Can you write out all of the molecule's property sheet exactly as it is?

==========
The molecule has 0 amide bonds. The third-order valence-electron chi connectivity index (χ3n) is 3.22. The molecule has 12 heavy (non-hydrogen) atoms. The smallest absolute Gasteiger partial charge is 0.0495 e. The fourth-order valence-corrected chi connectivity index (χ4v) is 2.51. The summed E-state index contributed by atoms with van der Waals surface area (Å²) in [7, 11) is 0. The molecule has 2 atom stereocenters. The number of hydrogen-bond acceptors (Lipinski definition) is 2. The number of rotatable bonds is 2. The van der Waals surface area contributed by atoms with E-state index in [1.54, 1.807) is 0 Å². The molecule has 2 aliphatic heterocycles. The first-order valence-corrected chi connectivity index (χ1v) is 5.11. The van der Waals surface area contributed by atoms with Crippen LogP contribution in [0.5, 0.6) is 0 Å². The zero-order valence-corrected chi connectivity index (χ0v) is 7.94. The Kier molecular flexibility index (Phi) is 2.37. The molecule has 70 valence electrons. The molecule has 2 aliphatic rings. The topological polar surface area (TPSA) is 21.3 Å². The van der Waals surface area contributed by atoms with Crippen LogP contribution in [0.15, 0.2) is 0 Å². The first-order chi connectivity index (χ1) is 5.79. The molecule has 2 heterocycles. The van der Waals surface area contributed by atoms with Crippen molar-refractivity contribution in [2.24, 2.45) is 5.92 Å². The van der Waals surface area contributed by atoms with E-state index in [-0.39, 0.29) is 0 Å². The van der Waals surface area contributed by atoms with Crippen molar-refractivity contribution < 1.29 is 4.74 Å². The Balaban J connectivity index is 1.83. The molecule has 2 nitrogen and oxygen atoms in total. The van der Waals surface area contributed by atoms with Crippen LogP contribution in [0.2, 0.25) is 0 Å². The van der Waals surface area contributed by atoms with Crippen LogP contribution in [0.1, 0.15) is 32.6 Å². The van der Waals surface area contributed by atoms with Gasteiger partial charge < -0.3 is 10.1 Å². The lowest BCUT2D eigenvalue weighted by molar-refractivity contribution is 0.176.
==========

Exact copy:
The molecule has 0 amide bonds. The third-order valence-electron chi connectivity index (χ3n) is 3.22. The molecule has 12 heavy (non-hydrogen) atoms. The smallest absolute Gasteiger partial charge is 0.0495 e. The fourth-order valence-corrected chi connectivity index (χ4v) is 2.51. The summed E-state index contributed by atoms with van der Waals surface area (Å²) in [7, 11) is 0. The molecule has 2 atom stereocenters. The number of hydrogen-bond acceptors (Lipinski definition) is 2. The number of rotatable bonds is 2. The van der Waals surface area contributed by atoms with E-state index in [1.54, 1.807) is 0 Å². The molecule has 2 aliphatic heterocycles. The first-order valence-corrected chi connectivity index (χ1v) is 5.11. The van der Waals surface area contributed by atoms with Crippen LogP contribution in [0.5, 0.6) is 0 Å². The zero-order valence-corrected chi connectivity index (χ0v) is 7.94. The Kier molecular flexibility index (Phi) is 2.37. The molecule has 70 valence electrons. The molecule has 2 aliphatic rings. The topological polar surface area (TPSA) is 21.3 Å². The van der Waals surface area contributed by atoms with Crippen LogP contribution in [0.15, 0.2) is 0 Å². The first-order chi connectivity index (χ1) is 5.79. The molecule has 2 heterocycles. The van der Waals surface area contributed by atoms with Crippen molar-refractivity contribution in [2.24, 2.45) is 5.92 Å². The van der Waals surface area contributed by atoms with E-state index in [-0.39, 0.29) is 0 Å². The van der Waals surface area contributed by atoms with Crippen molar-refractivity contribution < 1.29 is 4.74 Å². The Balaban J connectivity index is 1.83. The molecule has 2 nitrogen and oxygen atoms in total. The van der Waals surface area contributed by atoms with Crippen LogP contribution in [0.2, 0.25) is 0 Å². The van der Waals surface area contributed by atoms with Crippen LogP contribution in [0.1, 0.15) is 32.6 Å². The van der Waals surface area contributed by atoms with Gasteiger partial charge < -0.3 is 10.1 Å². The lowest BCUT2D eigenvalue weighted by molar-refractivity contribution is 0.176.